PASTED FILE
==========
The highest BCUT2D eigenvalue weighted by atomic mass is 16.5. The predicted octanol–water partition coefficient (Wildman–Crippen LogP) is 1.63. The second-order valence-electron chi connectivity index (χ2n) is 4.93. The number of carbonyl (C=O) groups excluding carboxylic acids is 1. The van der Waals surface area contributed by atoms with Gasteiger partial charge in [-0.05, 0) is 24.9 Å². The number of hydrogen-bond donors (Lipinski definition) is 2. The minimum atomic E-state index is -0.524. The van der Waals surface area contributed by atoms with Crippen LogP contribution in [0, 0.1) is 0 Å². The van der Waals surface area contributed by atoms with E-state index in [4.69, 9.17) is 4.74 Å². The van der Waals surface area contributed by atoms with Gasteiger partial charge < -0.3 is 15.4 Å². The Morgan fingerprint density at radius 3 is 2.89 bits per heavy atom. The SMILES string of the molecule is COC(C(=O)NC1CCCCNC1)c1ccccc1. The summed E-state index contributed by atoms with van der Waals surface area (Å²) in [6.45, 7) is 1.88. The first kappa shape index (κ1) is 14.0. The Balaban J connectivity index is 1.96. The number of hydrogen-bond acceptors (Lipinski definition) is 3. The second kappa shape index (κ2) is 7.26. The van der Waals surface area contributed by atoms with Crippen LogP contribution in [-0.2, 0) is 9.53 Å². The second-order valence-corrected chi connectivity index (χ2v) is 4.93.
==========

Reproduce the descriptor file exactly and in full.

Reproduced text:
The highest BCUT2D eigenvalue weighted by atomic mass is 16.5. The predicted octanol–water partition coefficient (Wildman–Crippen LogP) is 1.63. The second-order valence-electron chi connectivity index (χ2n) is 4.93. The number of carbonyl (C=O) groups excluding carboxylic acids is 1. The van der Waals surface area contributed by atoms with Gasteiger partial charge in [-0.05, 0) is 24.9 Å². The number of hydrogen-bond donors (Lipinski definition) is 2. The minimum atomic E-state index is -0.524. The van der Waals surface area contributed by atoms with Crippen LogP contribution in [0, 0.1) is 0 Å². The van der Waals surface area contributed by atoms with E-state index in [4.69, 9.17) is 4.74 Å². The van der Waals surface area contributed by atoms with Gasteiger partial charge < -0.3 is 15.4 Å². The Morgan fingerprint density at radius 3 is 2.89 bits per heavy atom. The SMILES string of the molecule is COC(C(=O)NC1CCCCNC1)c1ccccc1. The summed E-state index contributed by atoms with van der Waals surface area (Å²) in [6.45, 7) is 1.88. The first kappa shape index (κ1) is 14.0. The Balaban J connectivity index is 1.96. The number of hydrogen-bond acceptors (Lipinski definition) is 3. The second kappa shape index (κ2) is 7.26. The van der Waals surface area contributed by atoms with Crippen LogP contribution in [-0.2, 0) is 9.53 Å². The second-order valence-corrected chi connectivity index (χ2v) is 4.93.